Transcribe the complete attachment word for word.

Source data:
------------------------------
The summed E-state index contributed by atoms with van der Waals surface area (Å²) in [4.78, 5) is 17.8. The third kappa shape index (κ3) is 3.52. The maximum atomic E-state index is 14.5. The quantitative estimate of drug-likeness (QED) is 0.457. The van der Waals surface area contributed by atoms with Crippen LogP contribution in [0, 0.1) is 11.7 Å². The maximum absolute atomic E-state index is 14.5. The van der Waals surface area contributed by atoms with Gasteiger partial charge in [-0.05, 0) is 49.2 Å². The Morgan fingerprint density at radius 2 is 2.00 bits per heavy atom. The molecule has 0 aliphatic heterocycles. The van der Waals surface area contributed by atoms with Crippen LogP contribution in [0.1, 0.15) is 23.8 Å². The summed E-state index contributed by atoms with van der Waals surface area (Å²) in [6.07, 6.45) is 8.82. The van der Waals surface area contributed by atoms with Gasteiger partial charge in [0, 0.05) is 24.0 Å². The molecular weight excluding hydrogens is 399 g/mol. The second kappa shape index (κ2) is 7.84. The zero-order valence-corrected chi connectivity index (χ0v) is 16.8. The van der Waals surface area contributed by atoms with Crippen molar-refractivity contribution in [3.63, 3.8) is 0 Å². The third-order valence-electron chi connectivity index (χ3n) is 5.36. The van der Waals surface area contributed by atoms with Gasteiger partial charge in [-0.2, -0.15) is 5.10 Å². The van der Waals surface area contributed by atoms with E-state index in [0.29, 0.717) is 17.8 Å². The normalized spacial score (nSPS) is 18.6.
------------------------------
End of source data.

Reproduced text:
The summed E-state index contributed by atoms with van der Waals surface area (Å²) in [4.78, 5) is 17.8. The third kappa shape index (κ3) is 3.52. The maximum atomic E-state index is 14.5. The quantitative estimate of drug-likeness (QED) is 0.457. The van der Waals surface area contributed by atoms with Crippen LogP contribution in [0, 0.1) is 11.7 Å². The maximum absolute atomic E-state index is 14.5. The van der Waals surface area contributed by atoms with Gasteiger partial charge in [-0.05, 0) is 49.2 Å². The Morgan fingerprint density at radius 2 is 2.00 bits per heavy atom. The molecule has 0 aliphatic heterocycles. The van der Waals surface area contributed by atoms with Crippen LogP contribution in [0.1, 0.15) is 23.8 Å². The summed E-state index contributed by atoms with van der Waals surface area (Å²) in [6.07, 6.45) is 8.82. The van der Waals surface area contributed by atoms with Gasteiger partial charge in [0, 0.05) is 24.0 Å². The molecular weight excluding hydrogens is 399 g/mol. The second kappa shape index (κ2) is 7.84. The zero-order valence-corrected chi connectivity index (χ0v) is 16.8. The van der Waals surface area contributed by atoms with Crippen molar-refractivity contribution in [3.63, 3.8) is 0 Å². The third-order valence-electron chi connectivity index (χ3n) is 5.36. The van der Waals surface area contributed by atoms with Gasteiger partial charge in [-0.2, -0.15) is 5.10 Å². The van der Waals surface area contributed by atoms with E-state index in [0.29, 0.717) is 17.8 Å². The normalized spacial score (nSPS) is 18.6.